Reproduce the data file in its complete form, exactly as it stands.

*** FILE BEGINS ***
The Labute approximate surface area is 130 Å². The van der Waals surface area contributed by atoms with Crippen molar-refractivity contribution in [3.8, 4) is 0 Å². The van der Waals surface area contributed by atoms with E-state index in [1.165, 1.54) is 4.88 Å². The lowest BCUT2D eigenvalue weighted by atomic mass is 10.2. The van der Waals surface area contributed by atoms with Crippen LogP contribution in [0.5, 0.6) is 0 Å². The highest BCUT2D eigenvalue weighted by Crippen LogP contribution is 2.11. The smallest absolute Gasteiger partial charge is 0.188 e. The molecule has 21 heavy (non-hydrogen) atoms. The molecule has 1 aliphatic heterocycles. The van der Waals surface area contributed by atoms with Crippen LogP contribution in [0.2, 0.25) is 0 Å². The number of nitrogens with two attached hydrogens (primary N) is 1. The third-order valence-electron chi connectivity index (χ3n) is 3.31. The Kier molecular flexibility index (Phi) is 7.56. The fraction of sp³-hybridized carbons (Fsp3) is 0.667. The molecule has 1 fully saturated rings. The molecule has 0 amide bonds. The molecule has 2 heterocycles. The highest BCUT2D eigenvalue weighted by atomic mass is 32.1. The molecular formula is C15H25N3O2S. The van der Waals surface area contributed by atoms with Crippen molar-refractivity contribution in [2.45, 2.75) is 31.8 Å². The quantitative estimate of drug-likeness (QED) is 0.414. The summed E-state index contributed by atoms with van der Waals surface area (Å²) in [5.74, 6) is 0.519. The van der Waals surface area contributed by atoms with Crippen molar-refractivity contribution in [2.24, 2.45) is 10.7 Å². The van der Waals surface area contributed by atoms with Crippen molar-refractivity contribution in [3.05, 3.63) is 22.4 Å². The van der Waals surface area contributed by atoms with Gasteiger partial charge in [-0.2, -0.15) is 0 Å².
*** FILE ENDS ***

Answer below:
The Labute approximate surface area is 130 Å². The van der Waals surface area contributed by atoms with Crippen molar-refractivity contribution in [3.8, 4) is 0 Å². The van der Waals surface area contributed by atoms with E-state index in [1.165, 1.54) is 4.88 Å². The lowest BCUT2D eigenvalue weighted by atomic mass is 10.2. The van der Waals surface area contributed by atoms with Crippen LogP contribution in [0.5, 0.6) is 0 Å². The highest BCUT2D eigenvalue weighted by Crippen LogP contribution is 2.11. The smallest absolute Gasteiger partial charge is 0.188 e. The molecule has 21 heavy (non-hydrogen) atoms. The molecule has 1 aliphatic heterocycles. The van der Waals surface area contributed by atoms with Crippen LogP contribution in [0.2, 0.25) is 0 Å². The number of nitrogens with two attached hydrogens (primary N) is 1. The third-order valence-electron chi connectivity index (χ3n) is 3.31. The Kier molecular flexibility index (Phi) is 7.56. The fraction of sp³-hybridized carbons (Fsp3) is 0.667. The molecule has 1 fully saturated rings. The molecule has 0 amide bonds. The molecule has 2 heterocycles. The highest BCUT2D eigenvalue weighted by atomic mass is 32.1. The molecular formula is C15H25N3O2S. The van der Waals surface area contributed by atoms with Crippen molar-refractivity contribution in [2.45, 2.75) is 31.8 Å². The quantitative estimate of drug-likeness (QED) is 0.414. The summed E-state index contributed by atoms with van der Waals surface area (Å²) in [5.74, 6) is 0.519. The van der Waals surface area contributed by atoms with Crippen molar-refractivity contribution in [2.24, 2.45) is 10.7 Å². The van der Waals surface area contributed by atoms with Crippen molar-refractivity contribution in [3.05, 3.63) is 22.4 Å². The van der Waals surface area contributed by atoms with Gasteiger partial charge in [-0.2, -0.15) is 0 Å².